They met several years ago. Donald Trump came to testify on Capitol Hill, and they really hit it off. They’re both — they both have deeply conservative views. They see the world the same way. They see the world as sort of divided between working class and the elites.
Senator Sessions refers to the elites as masters of the universe. I think both Donald Trump and Senator Sessions see themselves, they position themselves as champions of the working class.
ALISON STEWART: Sari, almost two years ago, Jeff Sessions was on the Hill, and he was addressing attorney general candidate Loretta Lynch, and he said this:
SEN. JEFF SESSIONS (R-Ala.): You will have to tell the president yes or no on something that he may want to do. Are you able and willing to tell the president of the United States no if he asks to — permission or a legal opinion that supports an action you believe is wrong?
ALISON STEWART: Sari, has Jeff Sessions ever been in that position, when he’s had to go against the grain, when he’s had to say no or yes to something like that?
SARI HORWITZ: I remember that moment when he said that to Loretta Lynch, and he actually ended up voting against Loretta Lynch, partially because of her answer, which was that she supported President Obama’s executive actions on immigration.
Jeff Sessions himself has gone against the grain, but it’s really been in the Senate, again, against his own party, when he took on views on immigration that were opposed by other Republicans. As I said, the Republicans backed and Democrats in 2013 backed an immigration bill, and he spoke out strongly against it.
So he has gone against the grain when he really, deeply believes in something, as he does on immigration.
ALISON STEWART: Sari, Senator Sessions has described the attorney general’s position as, he or she set the tone for law enforcement in America.
Do we have any idea what his tone might be based on his actions as senator?
SARI HORWITZ: You know, it’s hard to say how he will be as attorney general, but civil rights groups are very concerned.
And this is what we have seen in the last couple of days, the NAACP Staging a sit-in in Mobile, Alabama, six people arrested, the ACLU today coming out with a big report critical of Jeff Sessions. They don’t take a position a candidate, for or against, but very critical, because they’re worried about what he will be like as attorney general, especially in the area of civil rights.
They’re worried about the Civil Rights Division that under Eric Holder and Loretta Lynch enforced strongly the Voting Rights Act and oversight of police departments. The Justice Department in the last couple years has sued many police departments across America and forced reforms in civil liberties for police departments.
And they have sued two states, specifically North Carolina and Texas, on the Voting Rights Act.
ALISON STEWART: Sari Horwitz of The Washington Post, and John Sharp from the Alabama Media Group, thank you so much.
The post Why the NAACP and others are protesting Trump’s attorney general pick appeared first on PBS NewsHour.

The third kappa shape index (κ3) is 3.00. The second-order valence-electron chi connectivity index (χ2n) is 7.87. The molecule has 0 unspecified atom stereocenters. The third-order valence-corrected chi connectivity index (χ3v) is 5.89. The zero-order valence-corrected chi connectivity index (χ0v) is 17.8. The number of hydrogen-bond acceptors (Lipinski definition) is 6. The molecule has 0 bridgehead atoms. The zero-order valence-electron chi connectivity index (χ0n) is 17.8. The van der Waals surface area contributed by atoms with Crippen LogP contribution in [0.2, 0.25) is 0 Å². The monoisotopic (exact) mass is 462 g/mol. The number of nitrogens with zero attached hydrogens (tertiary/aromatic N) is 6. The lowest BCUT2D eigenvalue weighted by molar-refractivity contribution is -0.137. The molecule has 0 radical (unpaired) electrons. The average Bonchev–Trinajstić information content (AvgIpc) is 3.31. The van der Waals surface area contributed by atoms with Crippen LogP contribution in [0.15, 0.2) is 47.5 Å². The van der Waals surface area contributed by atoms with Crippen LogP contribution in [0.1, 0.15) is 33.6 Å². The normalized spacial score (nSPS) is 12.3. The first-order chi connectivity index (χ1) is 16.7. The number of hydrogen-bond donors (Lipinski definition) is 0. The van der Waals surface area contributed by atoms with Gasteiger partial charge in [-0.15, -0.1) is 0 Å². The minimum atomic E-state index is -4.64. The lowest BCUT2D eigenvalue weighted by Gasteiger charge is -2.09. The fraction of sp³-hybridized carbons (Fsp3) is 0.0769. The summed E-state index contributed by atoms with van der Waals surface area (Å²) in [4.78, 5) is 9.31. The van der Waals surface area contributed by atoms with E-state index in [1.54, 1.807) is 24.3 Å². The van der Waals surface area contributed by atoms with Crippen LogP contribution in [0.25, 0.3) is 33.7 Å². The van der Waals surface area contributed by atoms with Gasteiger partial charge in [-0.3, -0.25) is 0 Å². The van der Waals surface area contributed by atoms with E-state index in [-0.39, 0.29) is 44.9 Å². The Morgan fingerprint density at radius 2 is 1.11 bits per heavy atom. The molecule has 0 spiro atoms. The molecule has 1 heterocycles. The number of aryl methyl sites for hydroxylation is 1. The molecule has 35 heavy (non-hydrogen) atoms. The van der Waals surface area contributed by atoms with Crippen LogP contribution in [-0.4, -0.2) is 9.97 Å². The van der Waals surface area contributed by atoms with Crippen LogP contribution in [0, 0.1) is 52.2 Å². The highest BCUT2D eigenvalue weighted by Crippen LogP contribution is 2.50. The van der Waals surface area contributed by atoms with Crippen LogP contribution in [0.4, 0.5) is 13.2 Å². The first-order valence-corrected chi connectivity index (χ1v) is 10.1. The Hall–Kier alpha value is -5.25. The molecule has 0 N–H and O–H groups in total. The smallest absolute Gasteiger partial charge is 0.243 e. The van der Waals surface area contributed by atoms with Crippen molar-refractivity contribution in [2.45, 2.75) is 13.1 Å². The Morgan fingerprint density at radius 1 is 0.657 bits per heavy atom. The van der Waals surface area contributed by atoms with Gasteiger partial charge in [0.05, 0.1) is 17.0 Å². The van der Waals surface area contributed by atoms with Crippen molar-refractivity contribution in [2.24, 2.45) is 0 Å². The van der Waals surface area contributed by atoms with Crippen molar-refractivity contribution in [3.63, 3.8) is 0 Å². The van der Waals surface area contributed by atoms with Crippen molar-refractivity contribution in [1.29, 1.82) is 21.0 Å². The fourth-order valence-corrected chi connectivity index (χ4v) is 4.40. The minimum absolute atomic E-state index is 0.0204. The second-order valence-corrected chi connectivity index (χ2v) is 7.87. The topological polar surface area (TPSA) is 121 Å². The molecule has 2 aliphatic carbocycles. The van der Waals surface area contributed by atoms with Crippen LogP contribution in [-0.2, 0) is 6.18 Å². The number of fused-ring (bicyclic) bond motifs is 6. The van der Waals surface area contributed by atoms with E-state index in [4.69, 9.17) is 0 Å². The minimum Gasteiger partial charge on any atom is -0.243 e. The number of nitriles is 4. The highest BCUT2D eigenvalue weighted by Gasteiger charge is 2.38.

ALISON STEWART: But first: For nearly three months, Iraqi forces backed by the U.S. have been fighting to retake the ISIS-held city of Mosul. The militants still hold much of the city and its nearly one million residents.
Almost 130,000 people have fled Mosul since the battle began. Security officials are now trying to harbor the displaced, while also containing the spread of ISIS. But the process of screening and detaining men and boys who have left to ensure they are not extremists is fraught and controversial.
From Northern Iraq, special correspondent Marcia Biggs and videographer Eric O’Connor report.
MARCIA BIGGS: It’s a slow and steady exodus, civilians fleeing the battle for Mosul. Those who make it to the relative safety of Iraqi checkpoints tell harrowing stories.
SAED GHAZI, Displaced Iraqi (through translator): A mortar landed on my house, destroyed it, and killed my wife. We had no place to bury her, and now our daughter has no mother.
MARCIA BIGGS: The danger of Mosul behind them, they are first screened by Iraqis, then boarded onto buses for a journey into the unknown.
WOMAN (through translator): The shelling destroyed us. All our houses are gone now. Nothing remains for us.
MARCIA BIGGS: Do you know where you’re going?
WOMAN (through translator): I don’t know, but they are saying that they are taking us to the tents.
MARCIA BIGGS: They’re heading to a handful of camps for internally displaced people here in Iraqi-held Kurdistan. It’s a long wait. They’re facing a bottleneck from previous buses as the newly arrived register and receive supplies, and, at every stage, more screening.
Both Iraqi security forces and the Kurdish authorities have a mandate to keep members of ISIS from escaping through the mass of civilians fleeing the battle, and they have gathered intelligence on tens of thousands of ISIS suspects, creating a database with a list of names. Everywhere we went in the camps, we heard the same story.
WOMAN (through translator): I only have one son. They took him 20 days ago. We don’t know where he is. He went to get gas and they just took him. He’s innocent.
MARCIA BIGGS: Aziza says she and her 18-year-old son, Radwan, escaped Mosul, only to be ripped apart by local authorities once they arrived at the camp.
WOMAN (through translator): Oh, my son. I feel safe here, but I feel sad because he’s not here. The tent is empty. It’s been 20 days since they took him. I’m cold and empty without him.
MARCIA BIGGS: This man wouldn’t let us show his face, but says his cousin was arrested, based on what he says was the word of an informer in the camp.